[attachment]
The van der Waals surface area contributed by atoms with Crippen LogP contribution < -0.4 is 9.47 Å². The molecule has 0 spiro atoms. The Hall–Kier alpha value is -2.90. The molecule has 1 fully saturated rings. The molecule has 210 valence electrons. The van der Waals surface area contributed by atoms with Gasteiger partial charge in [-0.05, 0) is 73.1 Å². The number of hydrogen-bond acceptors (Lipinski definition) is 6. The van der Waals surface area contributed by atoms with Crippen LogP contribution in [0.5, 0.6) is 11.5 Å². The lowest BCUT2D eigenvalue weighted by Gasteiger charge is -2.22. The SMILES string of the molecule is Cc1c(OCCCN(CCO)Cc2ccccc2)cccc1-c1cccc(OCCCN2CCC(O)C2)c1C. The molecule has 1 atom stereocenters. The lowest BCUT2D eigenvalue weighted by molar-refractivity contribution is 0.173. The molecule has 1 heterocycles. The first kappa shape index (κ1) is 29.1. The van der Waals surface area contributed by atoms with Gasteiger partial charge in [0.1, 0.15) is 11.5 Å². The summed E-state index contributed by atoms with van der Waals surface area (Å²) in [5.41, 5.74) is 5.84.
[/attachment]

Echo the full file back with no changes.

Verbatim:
The van der Waals surface area contributed by atoms with Crippen LogP contribution < -0.4 is 9.47 Å². The molecule has 0 spiro atoms. The Hall–Kier alpha value is -2.90. The molecule has 1 fully saturated rings. The molecule has 210 valence electrons. The van der Waals surface area contributed by atoms with Gasteiger partial charge in [-0.05, 0) is 73.1 Å². The number of hydrogen-bond acceptors (Lipinski definition) is 6. The van der Waals surface area contributed by atoms with Crippen LogP contribution in [0.5, 0.6) is 11.5 Å². The lowest BCUT2D eigenvalue weighted by Gasteiger charge is -2.22. The SMILES string of the molecule is Cc1c(OCCCN(CCO)Cc2ccccc2)cccc1-c1cccc(OCCCN2CCC(O)C2)c1C. The molecule has 1 atom stereocenters. The lowest BCUT2D eigenvalue weighted by molar-refractivity contribution is 0.173. The molecule has 1 heterocycles. The first kappa shape index (κ1) is 29.1. The van der Waals surface area contributed by atoms with Gasteiger partial charge in [0.1, 0.15) is 11.5 Å². The summed E-state index contributed by atoms with van der Waals surface area (Å²) in [5.41, 5.74) is 5.84.